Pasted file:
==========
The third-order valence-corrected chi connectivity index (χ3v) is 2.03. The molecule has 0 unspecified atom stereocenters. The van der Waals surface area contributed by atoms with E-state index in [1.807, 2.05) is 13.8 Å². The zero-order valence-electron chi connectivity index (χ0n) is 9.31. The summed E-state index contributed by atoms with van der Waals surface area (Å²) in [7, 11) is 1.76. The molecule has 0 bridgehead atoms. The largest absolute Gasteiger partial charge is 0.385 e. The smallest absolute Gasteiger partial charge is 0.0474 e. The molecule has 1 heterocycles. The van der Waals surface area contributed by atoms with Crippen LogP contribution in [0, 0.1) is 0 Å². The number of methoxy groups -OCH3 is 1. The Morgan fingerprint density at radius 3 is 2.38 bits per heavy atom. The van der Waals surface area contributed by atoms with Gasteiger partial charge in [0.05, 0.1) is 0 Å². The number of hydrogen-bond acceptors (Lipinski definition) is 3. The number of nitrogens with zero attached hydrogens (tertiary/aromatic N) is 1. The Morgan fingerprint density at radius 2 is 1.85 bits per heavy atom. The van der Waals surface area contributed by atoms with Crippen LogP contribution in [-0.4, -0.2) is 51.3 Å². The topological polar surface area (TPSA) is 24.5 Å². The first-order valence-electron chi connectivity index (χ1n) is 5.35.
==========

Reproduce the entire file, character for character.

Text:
The third-order valence-corrected chi connectivity index (χ3v) is 2.03. The molecule has 0 unspecified atom stereocenters. The van der Waals surface area contributed by atoms with E-state index in [1.807, 2.05) is 13.8 Å². The zero-order valence-electron chi connectivity index (χ0n) is 9.31. The summed E-state index contributed by atoms with van der Waals surface area (Å²) in [7, 11) is 1.76. The molecule has 0 bridgehead atoms. The largest absolute Gasteiger partial charge is 0.385 e. The smallest absolute Gasteiger partial charge is 0.0474 e. The molecule has 1 heterocycles. The van der Waals surface area contributed by atoms with Crippen LogP contribution in [0, 0.1) is 0 Å². The number of methoxy groups -OCH3 is 1. The Morgan fingerprint density at radius 3 is 2.38 bits per heavy atom. The van der Waals surface area contributed by atoms with Gasteiger partial charge in [0.05, 0.1) is 0 Å². The number of hydrogen-bond acceptors (Lipinski definition) is 3. The number of nitrogens with zero attached hydrogens (tertiary/aromatic N) is 1. The Morgan fingerprint density at radius 2 is 1.85 bits per heavy atom. The van der Waals surface area contributed by atoms with Crippen LogP contribution in [-0.4, -0.2) is 51.3 Å². The topological polar surface area (TPSA) is 24.5 Å². The first-order valence-electron chi connectivity index (χ1n) is 5.35.